Given the adorably contradictory title of "World's Largest Miniature Village" by the Guinness Book of World Records, Miniature Village is a manditory stop for anyone with the good fortune of finding themselves in Shartlesville, PA off the I-78.

Laurence Gierenger started building the village in the early 30s after realizing he had a fascination with small things because- this is amazing- as a boy he thought that distant buildings were actually tiny and didnt realize that they were simply really, really far away. It also inlcudes a "night pageant" every half hour with projected images of Jesus with the American flag and a very tinny sounding God Bless America. There are over 1000 handcarved trees, and hundreds of moving parts- this photo doesnt do Miniature Village justice in the least.
its seriously far out!!


I'm surprised nobody thought of this before; a 24 hour relaxation Amusement Park. That's basically what Spa Castle is. After driving through the middle of nowhere queens, you stumble upon five floors of LED sauna utopia. There are traditional Korean baths, along with four other coed floors that consist of salt saunas, gold saunas, infrared lounges, foot reflexolgy parlors, and lazy boy chill zones. Just in case you get too hot, you can take a break in the North Pole room. Families sit in robes eating everything from bimbambop to corndogs. Not only can you get carnival food at Spa Castle, but there's even a swanky bar called "Tonic" located on the top floor. This place is a truly bazar and genius invention. Great for a birthday party or a first date. Please go if you live anywhere near Queens.


Oddly compelling 1986 documentary about trying to find love.
This film prominently features awkward conversations with family, long car trips through the South, holiday meals, Civil War sites, boredom, rollerskates and Burt Reynolds.
Seemed appropriate. Happy Thanksgiving from Asheville, North Carolina.


Hand drawn with a sharpie, brought to you by Converse RED. On sale Dec 5th. See the converse website to buy.

Hidden in the drwaing are shout outs to Pappy Van Winkle, chocolate covered orange peels, Greta Garbo, Peter Lugers, Dr. Strangelove, and walrus.


My buddy Jonathan (DJ Intellectual Property), passed this along last night:

My new favorite blog. Just makes ya wanna draw.
The dutch pulp covers from the 30's and 40's are pretty incredible.

Also the top four are by German fantasy architect Herman Finsterlin. His stuff is bazar, mammalian like, and way ahead of it's time. Please notice the second sketch- a design for a Vegetarian restaurant in 1919.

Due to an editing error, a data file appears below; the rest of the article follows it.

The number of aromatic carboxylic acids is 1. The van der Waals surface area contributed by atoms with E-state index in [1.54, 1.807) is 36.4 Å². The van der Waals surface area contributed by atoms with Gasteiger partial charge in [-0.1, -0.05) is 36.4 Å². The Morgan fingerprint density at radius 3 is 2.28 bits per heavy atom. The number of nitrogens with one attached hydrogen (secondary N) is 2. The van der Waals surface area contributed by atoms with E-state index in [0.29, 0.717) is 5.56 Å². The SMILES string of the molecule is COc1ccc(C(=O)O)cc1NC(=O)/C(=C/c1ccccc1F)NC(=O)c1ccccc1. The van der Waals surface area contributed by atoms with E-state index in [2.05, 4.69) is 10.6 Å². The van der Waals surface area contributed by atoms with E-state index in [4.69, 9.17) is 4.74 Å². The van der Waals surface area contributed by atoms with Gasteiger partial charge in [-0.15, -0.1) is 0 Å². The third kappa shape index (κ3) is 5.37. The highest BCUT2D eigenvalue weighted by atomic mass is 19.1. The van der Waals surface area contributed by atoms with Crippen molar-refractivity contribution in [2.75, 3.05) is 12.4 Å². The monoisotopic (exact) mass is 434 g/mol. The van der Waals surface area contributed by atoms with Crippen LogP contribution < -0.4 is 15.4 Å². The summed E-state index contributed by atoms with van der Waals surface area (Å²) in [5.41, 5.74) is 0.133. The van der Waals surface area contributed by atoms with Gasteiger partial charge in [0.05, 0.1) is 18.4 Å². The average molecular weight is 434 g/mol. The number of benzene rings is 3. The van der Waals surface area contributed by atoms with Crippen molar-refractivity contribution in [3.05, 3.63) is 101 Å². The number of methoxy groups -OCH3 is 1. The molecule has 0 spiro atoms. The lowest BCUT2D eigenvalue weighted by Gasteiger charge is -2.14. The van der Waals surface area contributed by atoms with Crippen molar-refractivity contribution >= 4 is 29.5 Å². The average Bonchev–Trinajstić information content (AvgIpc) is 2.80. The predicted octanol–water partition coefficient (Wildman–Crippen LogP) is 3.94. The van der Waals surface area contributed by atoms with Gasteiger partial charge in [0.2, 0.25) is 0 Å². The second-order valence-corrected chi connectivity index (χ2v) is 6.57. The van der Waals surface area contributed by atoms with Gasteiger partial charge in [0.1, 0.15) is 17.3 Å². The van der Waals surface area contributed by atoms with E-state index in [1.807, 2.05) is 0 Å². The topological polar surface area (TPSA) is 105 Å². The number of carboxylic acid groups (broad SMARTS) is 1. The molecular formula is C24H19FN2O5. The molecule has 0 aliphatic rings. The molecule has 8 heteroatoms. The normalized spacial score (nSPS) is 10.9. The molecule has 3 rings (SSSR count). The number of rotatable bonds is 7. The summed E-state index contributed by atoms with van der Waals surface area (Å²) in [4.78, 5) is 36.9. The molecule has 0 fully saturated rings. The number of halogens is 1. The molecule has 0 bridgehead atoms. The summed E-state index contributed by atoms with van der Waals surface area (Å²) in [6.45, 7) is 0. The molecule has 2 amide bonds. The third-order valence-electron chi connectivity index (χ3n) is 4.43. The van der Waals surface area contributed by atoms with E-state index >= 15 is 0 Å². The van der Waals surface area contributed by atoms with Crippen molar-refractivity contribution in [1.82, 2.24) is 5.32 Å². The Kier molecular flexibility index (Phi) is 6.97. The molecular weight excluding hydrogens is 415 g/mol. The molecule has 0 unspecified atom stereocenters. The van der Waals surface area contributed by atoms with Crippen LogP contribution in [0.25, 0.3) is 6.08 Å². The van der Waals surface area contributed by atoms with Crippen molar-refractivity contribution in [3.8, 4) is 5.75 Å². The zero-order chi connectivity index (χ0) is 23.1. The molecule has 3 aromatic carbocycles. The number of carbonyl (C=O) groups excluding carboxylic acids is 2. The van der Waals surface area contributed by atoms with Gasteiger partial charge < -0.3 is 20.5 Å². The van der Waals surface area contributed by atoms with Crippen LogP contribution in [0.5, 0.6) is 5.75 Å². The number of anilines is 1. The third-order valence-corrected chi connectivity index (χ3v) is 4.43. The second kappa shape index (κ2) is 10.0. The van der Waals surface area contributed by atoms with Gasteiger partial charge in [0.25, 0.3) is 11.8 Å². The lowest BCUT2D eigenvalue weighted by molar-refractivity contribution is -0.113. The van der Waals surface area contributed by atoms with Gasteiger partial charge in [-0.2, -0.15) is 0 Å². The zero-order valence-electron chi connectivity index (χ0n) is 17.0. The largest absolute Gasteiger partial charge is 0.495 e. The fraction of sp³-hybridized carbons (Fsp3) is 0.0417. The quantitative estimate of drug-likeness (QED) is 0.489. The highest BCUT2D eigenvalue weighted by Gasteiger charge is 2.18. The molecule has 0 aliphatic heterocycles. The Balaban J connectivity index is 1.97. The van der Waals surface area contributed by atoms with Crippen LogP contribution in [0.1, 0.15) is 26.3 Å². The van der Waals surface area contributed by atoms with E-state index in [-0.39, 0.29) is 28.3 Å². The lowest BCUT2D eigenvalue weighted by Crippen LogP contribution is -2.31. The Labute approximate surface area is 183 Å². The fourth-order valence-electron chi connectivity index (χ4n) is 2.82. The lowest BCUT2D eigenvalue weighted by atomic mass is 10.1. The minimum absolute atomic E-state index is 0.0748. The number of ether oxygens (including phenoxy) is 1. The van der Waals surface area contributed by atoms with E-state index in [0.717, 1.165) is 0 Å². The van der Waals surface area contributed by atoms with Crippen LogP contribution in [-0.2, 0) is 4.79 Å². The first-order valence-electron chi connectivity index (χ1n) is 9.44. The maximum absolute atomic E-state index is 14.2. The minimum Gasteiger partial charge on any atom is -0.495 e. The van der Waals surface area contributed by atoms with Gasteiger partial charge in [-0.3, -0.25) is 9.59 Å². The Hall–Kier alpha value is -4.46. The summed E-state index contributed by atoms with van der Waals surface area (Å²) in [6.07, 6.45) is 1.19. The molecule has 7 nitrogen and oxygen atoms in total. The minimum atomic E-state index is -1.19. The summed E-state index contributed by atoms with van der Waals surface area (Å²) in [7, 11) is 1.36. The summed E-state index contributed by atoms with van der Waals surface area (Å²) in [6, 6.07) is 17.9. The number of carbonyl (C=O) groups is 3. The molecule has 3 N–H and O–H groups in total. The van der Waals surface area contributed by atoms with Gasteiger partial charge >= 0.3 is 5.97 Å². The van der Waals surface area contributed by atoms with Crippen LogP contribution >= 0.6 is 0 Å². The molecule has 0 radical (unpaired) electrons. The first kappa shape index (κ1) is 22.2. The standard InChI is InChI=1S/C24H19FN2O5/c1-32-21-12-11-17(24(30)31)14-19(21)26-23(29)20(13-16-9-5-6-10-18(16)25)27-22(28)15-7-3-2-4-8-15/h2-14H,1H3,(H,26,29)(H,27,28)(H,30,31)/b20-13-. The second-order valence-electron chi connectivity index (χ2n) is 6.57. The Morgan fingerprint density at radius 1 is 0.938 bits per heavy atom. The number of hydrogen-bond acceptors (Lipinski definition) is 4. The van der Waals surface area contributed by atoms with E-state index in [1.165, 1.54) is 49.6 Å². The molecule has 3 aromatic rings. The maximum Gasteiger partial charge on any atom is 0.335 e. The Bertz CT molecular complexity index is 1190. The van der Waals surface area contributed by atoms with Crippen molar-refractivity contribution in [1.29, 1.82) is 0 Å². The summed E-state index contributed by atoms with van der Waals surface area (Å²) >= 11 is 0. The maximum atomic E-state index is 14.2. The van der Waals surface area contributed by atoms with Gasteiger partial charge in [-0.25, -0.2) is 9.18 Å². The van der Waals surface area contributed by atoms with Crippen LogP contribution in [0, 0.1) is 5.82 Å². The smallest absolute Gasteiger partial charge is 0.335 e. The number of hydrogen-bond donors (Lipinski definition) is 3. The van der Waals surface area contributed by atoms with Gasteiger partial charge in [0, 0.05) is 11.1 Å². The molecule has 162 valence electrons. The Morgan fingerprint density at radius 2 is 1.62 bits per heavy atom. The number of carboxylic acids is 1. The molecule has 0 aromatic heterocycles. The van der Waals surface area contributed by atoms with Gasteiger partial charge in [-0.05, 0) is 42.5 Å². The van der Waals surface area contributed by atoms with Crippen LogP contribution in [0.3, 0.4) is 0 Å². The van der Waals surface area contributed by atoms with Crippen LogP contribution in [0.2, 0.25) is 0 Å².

Next time we're in China to visit our factories I hope we can eat dinner in this cave near Guilin.
It comfortably seats 1000 so we could bring all our friends. And check out those red tapers!
Thats one classy cave.


Yesterday we had a trunk show at the Barneys flagship on Madison and were treated to a big surprise downstairs.... an awesome post-it display with an entire window of Vena Cava!


All three of these movies have been reacurring inspirations for past Vena Cava collections. They are great to watch in a row...just get a bottle of rose, some virginia slims, and a nice rare steak. With the recent vampire movie bonanza that seems to never end, it's nice to take a step back into the 1970's female phychological horror film.

Fassbinder 1974

I watched this movie on the way to China last year. 
The whole thing is utterly miserable and continues to get worse as it unfolds. Margit Carstensten's psychosis and neurosis cause her to have a mental break down. She walks edlessesy through her mansion in 1970's YSL looking mens suits. The set design and costumes are spot on- make sure to check out the plants that inhabit her overgrown German solarium. 

Brian DePalma 1973

This movie has amazing 70's interiors that contain lots of tonal carpeting. Margot Kidder stars in this movie about two siamese twins that are separated in late adolescence. Great music, with a score by Bernard Herman who did Phycho and Vertigo.

Robert Altman 1977

Starring Sissy Spacek, Shelly Duval, and Janice Rule. Apparently Altman imagined this movie in a dream. The palate is dusty and sunbleached with images of the southwestern landscape. A desolate resort town with desert bars and strip malls is the setting. Nothing about this movie is logical or lucid, which is the best thing about it. It reminds me alot of another great surrealist chic flick- Celine and Julie Go Boating (also from the 70's with amazing costumes and hypnotic images).


Amazing artist and illustrator Hanna Terese Nilsson recently sent us this portrait in pencil of the two of us. I think we need to start using illustrations of ourselves anytime we get a request for a photo. Hanna's drawings of objects are particularly great; sensitive without being too fragile, and technical at the same time. Here are two of my favorites: 'love' and 'peronalida2'.